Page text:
CIO Briefing


You Don’t Have to Know How to Code to Make it Big in Tech

By Karen Wickre // Quartz // March 4, 2015

Mark Lennihan/AP

I’m in my 60s. I don’t code. In college exams, I was one of those high-verbal, low-math scorers. So I might not seem like an obvious person to be giving advice on getting into tech. Yet in the last year alone I’ve had more than 50 meetings with people who want my guidance on how to do it.

Many of these coffee dates have been with individuals in more traditional jobs who think they want to work at Twitter or Google, the two companies where I’ve spent the last 15 years. Journalists and editors, too, approach me in large number. So do numerous over-40 types who wonder how to move into the tech world, famous (or infamous) for its orientation to a younger crowd. And some advice-seekers have been bright-eyed new grads, typically with social science or liberal arts backgrounds, pinning their hopes on getting into the storied Bay Area tech scene in some capacity or other.

Sure, I’m interested in coffee. But I think one big reason I’m sought after for these conversations is that despite my liberal arts background, I’ve lasted in the tech world for 30 years. If I can ...

Feds Say They Finally Have a Database of Every Cyber Job in Government

By Jack Moore // March 3, 2015


The federal government is finally getting a sense of the size, shape and skills of its cybersecurity workforce.

“Preliminary analysis” of a new database of all cyber jobs governmentwide, which went live in January, indicates employees doing cybersecurity work hail from more than 100 different job categories scattered across agencies.

In other words, it just might take a village to do cybersecurity in the federal government.

The new information about the cyber database comes from a Feb. 27 report to Congress from the White House on the implementation of the 2002 E-Government Act.

The report did not provide specifics on the total size of the federal cyber workforce. It’s also unclear if the cyber database, which is hosted by the Office of Personnel Management, will be open to public view. It’s not readily visible on OPM’s website, and an agency spokesman did not immediately respond to Nextgov’s request for more information.  

The Obama administration has pushed agencies over the past two years or so to tally up the total number of employees engaged in cybersecurity work to “assist and inform federal decision-makers in their efforts to improve and strategically target their employment and career development programs ...

Silicon Valley's Best and Worst Jobs for New Moms and Dads

By Rebecca Grant // The Atlantic // March 3, 2015

Edyta Pawlowska/

The tech industry has a reputation for being both a wonderland of employee benefits and a place that is unfriendly to families, particularly mothers. Along with the weekly massages, travel stipends, unlimited organic snacks, and casino-themed happy hours are stories of women who are stigmatized and punished for having children, overworked employees who feel they will never be able to balance family and a career, and entrepreneurs who are told by their advisors not to hire women of childbearing age. The dichotomy is stark and puzzling.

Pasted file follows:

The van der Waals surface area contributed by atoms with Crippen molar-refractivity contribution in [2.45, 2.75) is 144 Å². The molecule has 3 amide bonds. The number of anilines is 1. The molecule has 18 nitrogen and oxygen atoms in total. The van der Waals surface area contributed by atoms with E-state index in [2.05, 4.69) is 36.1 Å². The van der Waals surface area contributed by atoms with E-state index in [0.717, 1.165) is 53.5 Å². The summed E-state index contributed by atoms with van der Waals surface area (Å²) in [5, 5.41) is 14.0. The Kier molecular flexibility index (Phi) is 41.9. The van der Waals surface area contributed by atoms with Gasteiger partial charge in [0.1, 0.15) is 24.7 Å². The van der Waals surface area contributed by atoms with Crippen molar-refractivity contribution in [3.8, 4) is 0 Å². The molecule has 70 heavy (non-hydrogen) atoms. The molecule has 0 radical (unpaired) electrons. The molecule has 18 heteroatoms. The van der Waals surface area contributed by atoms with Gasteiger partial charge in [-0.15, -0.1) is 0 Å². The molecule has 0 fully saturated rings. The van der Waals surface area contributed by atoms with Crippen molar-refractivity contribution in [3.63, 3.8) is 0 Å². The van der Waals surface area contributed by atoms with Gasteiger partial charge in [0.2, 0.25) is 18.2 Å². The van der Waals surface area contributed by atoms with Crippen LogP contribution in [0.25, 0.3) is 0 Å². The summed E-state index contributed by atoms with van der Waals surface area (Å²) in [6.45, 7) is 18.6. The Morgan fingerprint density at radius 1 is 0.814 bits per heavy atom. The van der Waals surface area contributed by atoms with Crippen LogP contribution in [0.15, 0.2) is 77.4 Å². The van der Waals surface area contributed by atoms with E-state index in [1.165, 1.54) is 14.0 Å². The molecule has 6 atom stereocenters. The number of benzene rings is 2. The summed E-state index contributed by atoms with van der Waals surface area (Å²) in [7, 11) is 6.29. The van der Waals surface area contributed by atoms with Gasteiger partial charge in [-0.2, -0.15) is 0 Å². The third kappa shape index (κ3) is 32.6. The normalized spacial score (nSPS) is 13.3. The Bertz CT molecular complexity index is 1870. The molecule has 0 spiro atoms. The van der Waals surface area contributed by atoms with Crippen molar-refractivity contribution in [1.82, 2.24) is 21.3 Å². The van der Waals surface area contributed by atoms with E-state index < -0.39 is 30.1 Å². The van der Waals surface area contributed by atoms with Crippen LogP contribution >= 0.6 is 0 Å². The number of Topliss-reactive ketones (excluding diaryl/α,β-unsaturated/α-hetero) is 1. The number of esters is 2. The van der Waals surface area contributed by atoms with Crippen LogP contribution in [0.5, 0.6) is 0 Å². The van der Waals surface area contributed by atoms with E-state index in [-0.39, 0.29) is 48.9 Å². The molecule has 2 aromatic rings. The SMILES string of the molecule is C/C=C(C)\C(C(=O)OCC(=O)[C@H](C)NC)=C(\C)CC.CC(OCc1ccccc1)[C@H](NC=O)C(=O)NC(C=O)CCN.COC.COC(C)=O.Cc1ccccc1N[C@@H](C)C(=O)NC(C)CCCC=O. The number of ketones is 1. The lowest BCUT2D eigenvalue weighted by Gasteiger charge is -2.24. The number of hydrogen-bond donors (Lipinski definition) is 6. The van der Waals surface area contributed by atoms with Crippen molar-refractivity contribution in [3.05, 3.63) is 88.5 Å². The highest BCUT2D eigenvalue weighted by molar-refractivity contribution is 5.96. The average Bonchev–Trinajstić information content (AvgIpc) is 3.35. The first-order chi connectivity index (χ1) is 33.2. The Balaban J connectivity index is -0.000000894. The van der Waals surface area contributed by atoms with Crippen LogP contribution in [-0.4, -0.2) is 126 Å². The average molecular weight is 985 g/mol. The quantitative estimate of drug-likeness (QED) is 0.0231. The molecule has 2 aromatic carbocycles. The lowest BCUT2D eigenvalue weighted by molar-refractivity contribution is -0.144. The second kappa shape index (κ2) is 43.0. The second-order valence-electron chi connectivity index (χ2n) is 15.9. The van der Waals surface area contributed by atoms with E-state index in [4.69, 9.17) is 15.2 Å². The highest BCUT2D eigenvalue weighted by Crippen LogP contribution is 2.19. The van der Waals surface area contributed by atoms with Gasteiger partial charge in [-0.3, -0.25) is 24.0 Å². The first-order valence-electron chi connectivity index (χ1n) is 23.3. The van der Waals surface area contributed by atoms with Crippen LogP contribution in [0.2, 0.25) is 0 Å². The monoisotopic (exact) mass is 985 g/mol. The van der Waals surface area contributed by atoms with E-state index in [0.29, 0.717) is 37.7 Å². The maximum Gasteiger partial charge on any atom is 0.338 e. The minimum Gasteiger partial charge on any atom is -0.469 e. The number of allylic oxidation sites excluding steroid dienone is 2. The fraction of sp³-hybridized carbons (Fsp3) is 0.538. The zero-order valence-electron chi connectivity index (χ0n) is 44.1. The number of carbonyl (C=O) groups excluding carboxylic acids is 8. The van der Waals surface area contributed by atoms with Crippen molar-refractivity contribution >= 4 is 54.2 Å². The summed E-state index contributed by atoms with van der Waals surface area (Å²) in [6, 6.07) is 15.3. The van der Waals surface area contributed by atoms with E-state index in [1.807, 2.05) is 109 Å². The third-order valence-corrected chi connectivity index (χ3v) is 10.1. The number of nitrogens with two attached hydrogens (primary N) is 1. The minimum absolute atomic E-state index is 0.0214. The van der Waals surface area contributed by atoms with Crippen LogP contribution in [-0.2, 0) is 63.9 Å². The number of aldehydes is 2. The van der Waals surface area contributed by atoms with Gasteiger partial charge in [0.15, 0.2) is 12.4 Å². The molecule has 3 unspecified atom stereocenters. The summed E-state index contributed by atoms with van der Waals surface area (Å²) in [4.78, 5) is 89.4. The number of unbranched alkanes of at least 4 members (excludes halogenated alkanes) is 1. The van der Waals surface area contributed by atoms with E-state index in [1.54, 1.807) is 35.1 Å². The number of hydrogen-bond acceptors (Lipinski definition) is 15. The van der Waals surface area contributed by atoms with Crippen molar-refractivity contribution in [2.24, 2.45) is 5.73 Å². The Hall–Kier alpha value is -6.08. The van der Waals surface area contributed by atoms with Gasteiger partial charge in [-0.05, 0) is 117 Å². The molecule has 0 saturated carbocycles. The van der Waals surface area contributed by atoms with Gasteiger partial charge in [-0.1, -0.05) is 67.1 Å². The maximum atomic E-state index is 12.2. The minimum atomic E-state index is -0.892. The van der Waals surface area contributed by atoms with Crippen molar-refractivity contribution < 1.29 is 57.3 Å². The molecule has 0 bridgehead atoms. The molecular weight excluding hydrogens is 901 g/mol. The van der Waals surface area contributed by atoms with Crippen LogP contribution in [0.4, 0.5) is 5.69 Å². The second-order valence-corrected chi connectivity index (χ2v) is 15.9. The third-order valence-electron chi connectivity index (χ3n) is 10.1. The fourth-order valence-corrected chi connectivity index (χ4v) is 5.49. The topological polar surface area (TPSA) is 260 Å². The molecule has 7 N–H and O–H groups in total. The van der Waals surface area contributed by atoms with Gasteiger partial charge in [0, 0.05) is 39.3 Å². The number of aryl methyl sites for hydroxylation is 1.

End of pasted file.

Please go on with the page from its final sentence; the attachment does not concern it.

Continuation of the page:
The U.S. is one of only four countries in the world—along with Liberia, Sierra Leone, and Papua New Guinea—that does not guarantee the right to paid maternity leave. While a few states offer taxpayer-funded family and medical leave, and while President Obama is pushing for a national paid parental-leave policy, the responsibility of creating these policies remains at the discretion of each employer.

Supportive parental-leave policies are a critical part of keeping women in the workforce and in leadership positions. Considering that women today hold less than 20 percent of leadership positions in corporate America, according to a 2015 report by Colorado Women’s College, and just 5 percent of CEOs ...

Infographic: Telework Savings Across the Country

By Caitlin Fairchild // February 26, 2015


As more federal agencies allow telework, government employees are discovering the time and money saved in avoiding a commute to the office.

Nationally, the average amount of money saved is more than $10,000 per person.

Perhaps unsurprisingly, given the large contingent of federal employees in the Washington, D.C., area, WalletHub's "telework savings calculator" estimates D.C.-area employees can lay claim to most telework savings -- about $14,200 annually.

Find out how much you could save using the calculator, and find out how your state stacks up in the infographic below: 

(Image via  /

The Federal Government’s Technology Problem is Actually a Design Problem

By Hallie Golden // February 25, 2015


The biggest problem with government technology may not actually be technology; a more likely culprit is the design part of the digital equation. 

That's what civic designer Dana Chisnell said Feb. 24 during a keynote at the Arlington Economic Development and ACT-IAC's GoodGovUx event in Arlington, Virginia.

Chisnell, a consultant for the U.S. Digital Service, said she feels like a time traveler when she goes to work for the federal government. And it’s not the good kind of technological time traveling.

“I step through the door at our county office, or city hall, or at Jackson Place, and the light changes,” Chisnell said. “It's like going from Oz to Kansas, instead of the other way around.”

Thinking about design in the federal government, overall, is at least a decade behind the private sector, she said. 

Too often, federal IT reformers focus on simply updating technology underpinning federal systems. Even President Barack Obama is guilty of this type of thinking, she said. He “has sold the digital service as delivering smarter IT . . . I wish he would stop doing that,” Chisnell said.

Although Chisnell said she has seen some disappointingly old technology during her fieldwork — including one ...